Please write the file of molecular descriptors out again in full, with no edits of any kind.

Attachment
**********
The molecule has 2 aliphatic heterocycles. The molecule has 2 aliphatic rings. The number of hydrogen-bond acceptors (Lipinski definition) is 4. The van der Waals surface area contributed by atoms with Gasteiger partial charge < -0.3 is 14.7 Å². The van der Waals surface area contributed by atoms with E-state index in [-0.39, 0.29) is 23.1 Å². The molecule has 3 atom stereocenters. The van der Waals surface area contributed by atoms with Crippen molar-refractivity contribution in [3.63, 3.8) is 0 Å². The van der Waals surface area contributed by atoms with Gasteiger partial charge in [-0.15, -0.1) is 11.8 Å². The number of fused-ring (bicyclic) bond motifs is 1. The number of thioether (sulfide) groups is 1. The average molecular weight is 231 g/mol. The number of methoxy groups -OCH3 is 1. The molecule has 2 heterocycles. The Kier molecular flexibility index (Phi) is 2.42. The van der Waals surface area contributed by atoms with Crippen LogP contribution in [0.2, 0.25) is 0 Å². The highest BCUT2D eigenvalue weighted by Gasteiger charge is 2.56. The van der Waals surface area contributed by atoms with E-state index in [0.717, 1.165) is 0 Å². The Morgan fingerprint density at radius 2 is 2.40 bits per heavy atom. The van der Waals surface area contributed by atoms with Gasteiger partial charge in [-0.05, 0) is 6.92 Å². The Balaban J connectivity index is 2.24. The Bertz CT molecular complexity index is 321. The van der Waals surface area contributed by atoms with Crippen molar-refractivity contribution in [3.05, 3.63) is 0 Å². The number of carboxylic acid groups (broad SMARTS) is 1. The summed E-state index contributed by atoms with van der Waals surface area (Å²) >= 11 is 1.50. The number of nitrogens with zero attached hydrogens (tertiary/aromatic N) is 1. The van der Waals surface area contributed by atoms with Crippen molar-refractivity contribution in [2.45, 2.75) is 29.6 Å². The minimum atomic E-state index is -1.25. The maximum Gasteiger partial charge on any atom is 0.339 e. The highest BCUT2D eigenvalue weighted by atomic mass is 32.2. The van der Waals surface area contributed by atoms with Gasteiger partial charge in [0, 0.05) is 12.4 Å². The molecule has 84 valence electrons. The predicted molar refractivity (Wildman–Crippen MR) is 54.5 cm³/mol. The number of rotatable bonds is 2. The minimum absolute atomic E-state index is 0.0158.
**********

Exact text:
The molecule has 2 aliphatic heterocycles. The molecule has 2 aliphatic rings. The number of hydrogen-bond acceptors (Lipinski definition) is 4. The van der Waals surface area contributed by atoms with Gasteiger partial charge < -0.3 is 14.7 Å². The van der Waals surface area contributed by atoms with E-state index in [-0.39, 0.29) is 23.1 Å². The molecule has 3 atom stereocenters. The van der Waals surface area contributed by atoms with Crippen molar-refractivity contribution in [3.63, 3.8) is 0 Å². The van der Waals surface area contributed by atoms with Gasteiger partial charge in [-0.15, -0.1) is 11.8 Å². The number of fused-ring (bicyclic) bond motifs is 1. The number of thioether (sulfide) groups is 1. The average molecular weight is 231 g/mol. The number of methoxy groups -OCH3 is 1. The molecule has 2 heterocycles. The Kier molecular flexibility index (Phi) is 2.42. The van der Waals surface area contributed by atoms with Crippen LogP contribution in [0.2, 0.25) is 0 Å². The highest BCUT2D eigenvalue weighted by Gasteiger charge is 2.56. The van der Waals surface area contributed by atoms with E-state index in [0.717, 1.165) is 0 Å². The Morgan fingerprint density at radius 2 is 2.40 bits per heavy atom. The van der Waals surface area contributed by atoms with Gasteiger partial charge in [-0.05, 0) is 6.92 Å². The Balaban J connectivity index is 2.24. The Bertz CT molecular complexity index is 321. The van der Waals surface area contributed by atoms with Crippen molar-refractivity contribution in [3.05, 3.63) is 0 Å². The number of carboxylic acid groups (broad SMARTS) is 1. The summed E-state index contributed by atoms with van der Waals surface area (Å²) >= 11 is 1.50. The number of nitrogens with zero attached hydrogens (tertiary/aromatic N) is 1. The van der Waals surface area contributed by atoms with Crippen molar-refractivity contribution in [2.45, 2.75) is 29.6 Å². The minimum atomic E-state index is -1.25. The maximum Gasteiger partial charge on any atom is 0.339 e. The highest BCUT2D eigenvalue weighted by atomic mass is 32.2. The van der Waals surface area contributed by atoms with Gasteiger partial charge in [0, 0.05) is 12.4 Å². The molecule has 84 valence electrons. The predicted molar refractivity (Wildman–Crippen MR) is 54.5 cm³/mol. The number of rotatable bonds is 2. The minimum absolute atomic E-state index is 0.0158.